Council Pumps Brakes on Speed Limit Hike

City Council members spoke against raising the speed limit on a small portion of San Fernando Boulevard, a choice that would suspend police officers’ ability to enforce the limit there with laser technology for some time.

Citing safety concerns, the Burbank City Council agreed to slow down on potential increases to the speed limit on part of San Fernando Boulevard.

The city’s Public Works Department proposed Tuesday to increase the speed limit by 5 mph on both stretches of the road — which is divided by train tracks — between Winona Avenue and the northern city limit near Hollywood Way. The change would have shifted the speed limit on the northern side of the boulevard to 35 mph and on the other side to 40 mph.

The council removed those two street segments from a speed survey that it will vote on during its next meeting on Aug. 10. If the council approves the survey, local police officers won’t be able to enforce the speed limits on those roughly 0.8-mile-long stretches with laser technology. Police could clock vehicles’ speeds by tracking them for a quarter-mile or more, but city staff members noted the method requires too much of the department’s resources to be effective.

The proposal was part of the city’s engineering and traffic survey, which municipalities must periodically conduct to gauge how quickly drivers are moving on local streets. Burbank’s Public Works Department found the 85th percentile speed for the boulevard’s northern section was 40 mph, meaning 85% of drivers traveled on that part of the road at or below 40 mph. The same measure for San Fernando’s other section was 47 mph.

State regulations require agencies to refer to the 85th percentile when setting speed limits in most areas. Traffic engineering manager Edward Yu explained to council members that the proposed speed limits were about 5 mph below the 85th percentile measure. California’s vehicle code allows such a change when certain conditions — such as on-street parking or narrow roadways — are present.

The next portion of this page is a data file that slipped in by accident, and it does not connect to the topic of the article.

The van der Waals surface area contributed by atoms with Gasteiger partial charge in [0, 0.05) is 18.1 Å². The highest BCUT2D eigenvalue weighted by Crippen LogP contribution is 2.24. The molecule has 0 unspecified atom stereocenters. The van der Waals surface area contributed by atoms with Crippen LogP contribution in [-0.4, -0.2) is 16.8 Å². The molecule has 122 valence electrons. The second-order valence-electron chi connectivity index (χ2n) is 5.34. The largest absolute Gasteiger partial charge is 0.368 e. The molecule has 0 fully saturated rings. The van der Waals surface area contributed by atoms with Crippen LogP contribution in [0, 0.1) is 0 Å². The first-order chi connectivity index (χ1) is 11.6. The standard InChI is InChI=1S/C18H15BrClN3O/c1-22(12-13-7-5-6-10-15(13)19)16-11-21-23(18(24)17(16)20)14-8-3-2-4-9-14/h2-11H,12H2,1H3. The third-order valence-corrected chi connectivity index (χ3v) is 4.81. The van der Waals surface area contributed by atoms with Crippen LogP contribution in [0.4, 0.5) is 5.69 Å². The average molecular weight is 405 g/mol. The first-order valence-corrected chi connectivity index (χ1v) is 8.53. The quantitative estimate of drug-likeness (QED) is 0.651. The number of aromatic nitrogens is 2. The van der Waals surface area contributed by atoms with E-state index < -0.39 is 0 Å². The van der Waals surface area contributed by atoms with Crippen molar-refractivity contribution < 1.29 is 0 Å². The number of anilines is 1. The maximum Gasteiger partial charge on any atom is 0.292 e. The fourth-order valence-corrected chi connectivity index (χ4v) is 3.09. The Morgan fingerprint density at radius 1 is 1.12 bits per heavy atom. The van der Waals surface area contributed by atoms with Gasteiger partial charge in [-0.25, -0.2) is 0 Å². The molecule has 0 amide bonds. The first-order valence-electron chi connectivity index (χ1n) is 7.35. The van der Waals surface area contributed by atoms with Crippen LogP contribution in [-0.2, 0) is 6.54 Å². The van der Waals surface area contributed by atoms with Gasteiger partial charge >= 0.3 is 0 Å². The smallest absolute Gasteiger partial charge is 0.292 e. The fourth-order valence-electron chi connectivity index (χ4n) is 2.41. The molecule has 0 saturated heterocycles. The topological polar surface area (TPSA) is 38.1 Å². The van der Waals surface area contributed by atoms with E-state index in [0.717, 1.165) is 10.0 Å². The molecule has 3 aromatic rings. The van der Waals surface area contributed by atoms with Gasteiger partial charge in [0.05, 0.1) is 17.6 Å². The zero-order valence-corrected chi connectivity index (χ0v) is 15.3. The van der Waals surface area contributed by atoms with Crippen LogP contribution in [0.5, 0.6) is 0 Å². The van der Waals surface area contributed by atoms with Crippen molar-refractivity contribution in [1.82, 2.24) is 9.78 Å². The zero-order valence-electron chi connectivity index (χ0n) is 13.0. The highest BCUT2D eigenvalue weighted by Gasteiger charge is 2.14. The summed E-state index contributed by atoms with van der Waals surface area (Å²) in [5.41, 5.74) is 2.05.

But Councilwoman Sharon Springer, whose platform as a council candidate included providing safer streets for pedestrians and bikers, opposed any speed limit increases on the street sections. Noting that the two segments had an aggregate total of only eight accidents in the last three years — below the state average for similar roadways, according to Public Works — she suggested the lower speed limit prevented more mishaps from occurring.

“I feel like increasing the speed limit rewards speeders, and I know it’s hard for us to have the resources to put police patrols all over our city,” she said.

Springer suggested that the council postpone voting on the speed limit changes until California legislators decide the fate of Assembly Bill 43 after they reconvene in mid-August. Assemblywoman Laura Friedman, whose district includes Burbank, authored the bill, which would allow cities to further decrease speed limits in certain situations. It received overwhelming support in the Assembly and has so far elicited positive reaction in the Senate.

However, Sgt. Fletcher Stone of the Burbank Police Department warned that if the council didn’t approve the speed survey, officers wouldn’t legally be able to enforce the limits by laser. Yu also cautioned that AB 43’s passage might not affect the two street segments being discussed.

The council eventually voted, 4-0, to introduce an ordinance approving the survey other than the portion concerning the two street segments on San Fernando, effectively making the speed limits there unenforceable (Mayor Bob Frutos was absent from Tuesday’s meeting). The council will vote on the ordinance at its next meeting, and can make a decision regarding the two segments at a later date.

Councilman Konstantine Anthony appeared to question the immediate need for speed-limit enforcement at the area on San Fernando, noting the length of the segments and the relatively low number of accidents. He also pointed out that no physical components on the segments force drivers to slow down.

“Stone mentioned that the number one way for the Police Department to prevent speeding is to give out traffic citations,” Anthony said. “But that’s not the number one way for cities to prevent speeding. The number one way is to build the infrastructure where people drive slower.”

A bike lane is planned for the roadway, according to Public Works Director Ken Berkman, but the design isn’t expected to be completed until spring 2023. The area of those two segments is particularly concerning, Stone added, because of drivers entering it from Los Angeles, which has a higher speed limit.

Improvements to infrastructure are not “going to be here soon enough,” Stone said, “whereas we can conduct enforcement now.”